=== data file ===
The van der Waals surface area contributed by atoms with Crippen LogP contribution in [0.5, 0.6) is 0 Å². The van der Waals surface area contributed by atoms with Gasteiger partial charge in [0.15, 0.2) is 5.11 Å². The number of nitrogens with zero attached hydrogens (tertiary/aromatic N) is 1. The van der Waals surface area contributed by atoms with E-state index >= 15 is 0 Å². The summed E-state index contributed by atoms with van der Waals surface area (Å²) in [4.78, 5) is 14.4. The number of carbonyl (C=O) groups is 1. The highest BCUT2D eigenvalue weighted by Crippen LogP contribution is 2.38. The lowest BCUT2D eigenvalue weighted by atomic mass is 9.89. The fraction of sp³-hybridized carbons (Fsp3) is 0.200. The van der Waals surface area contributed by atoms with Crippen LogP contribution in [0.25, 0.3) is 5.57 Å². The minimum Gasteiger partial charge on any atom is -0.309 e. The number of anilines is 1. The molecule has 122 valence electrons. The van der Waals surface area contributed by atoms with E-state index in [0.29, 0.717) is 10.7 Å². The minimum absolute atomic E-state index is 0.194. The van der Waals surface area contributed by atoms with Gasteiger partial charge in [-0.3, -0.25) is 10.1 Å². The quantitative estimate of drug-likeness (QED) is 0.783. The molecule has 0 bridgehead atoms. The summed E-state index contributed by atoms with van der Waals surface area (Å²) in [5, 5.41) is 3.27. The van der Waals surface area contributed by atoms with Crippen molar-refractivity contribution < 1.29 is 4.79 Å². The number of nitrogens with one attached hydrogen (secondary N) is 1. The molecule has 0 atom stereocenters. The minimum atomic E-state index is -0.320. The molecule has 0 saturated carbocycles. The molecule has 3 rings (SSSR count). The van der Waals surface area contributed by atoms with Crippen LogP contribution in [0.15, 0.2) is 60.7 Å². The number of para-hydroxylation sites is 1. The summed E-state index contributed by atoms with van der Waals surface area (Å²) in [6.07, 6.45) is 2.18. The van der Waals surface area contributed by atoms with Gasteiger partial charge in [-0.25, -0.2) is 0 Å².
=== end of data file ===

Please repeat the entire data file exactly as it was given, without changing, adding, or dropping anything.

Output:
The van der Waals surface area contributed by atoms with Crippen LogP contribution in [0.5, 0.6) is 0 Å². The van der Waals surface area contributed by atoms with Gasteiger partial charge in [0.15, 0.2) is 5.11 Å². The number of nitrogens with zero attached hydrogens (tertiary/aromatic N) is 1. The van der Waals surface area contributed by atoms with E-state index >= 15 is 0 Å². The summed E-state index contributed by atoms with van der Waals surface area (Å²) in [4.78, 5) is 14.4. The number of carbonyl (C=O) groups is 1. The highest BCUT2D eigenvalue weighted by Crippen LogP contribution is 2.38. The lowest BCUT2D eigenvalue weighted by atomic mass is 9.89. The fraction of sp³-hybridized carbons (Fsp3) is 0.200. The van der Waals surface area contributed by atoms with Crippen LogP contribution in [0.25, 0.3) is 5.57 Å². The minimum Gasteiger partial charge on any atom is -0.309 e. The number of anilines is 1. The molecule has 122 valence electrons. The van der Waals surface area contributed by atoms with E-state index in [0.29, 0.717) is 10.7 Å². The minimum absolute atomic E-state index is 0.194. The van der Waals surface area contributed by atoms with Gasteiger partial charge in [-0.3, -0.25) is 10.1 Å². The quantitative estimate of drug-likeness (QED) is 0.783. The molecule has 0 bridgehead atoms. The summed E-state index contributed by atoms with van der Waals surface area (Å²) in [5, 5.41) is 3.27. The van der Waals surface area contributed by atoms with Crippen molar-refractivity contribution < 1.29 is 4.79 Å². The number of nitrogens with one attached hydrogen (secondary N) is 1. The molecule has 0 atom stereocenters. The minimum atomic E-state index is -0.320. The molecule has 0 saturated carbocycles. The molecule has 3 rings (SSSR count). The van der Waals surface area contributed by atoms with Crippen LogP contribution in [0.15, 0.2) is 60.7 Å². The number of para-hydroxylation sites is 1. The summed E-state index contributed by atoms with van der Waals surface area (Å²) in [6.07, 6.45) is 2.18. The van der Waals surface area contributed by atoms with Gasteiger partial charge in [-0.25, -0.2) is 0 Å².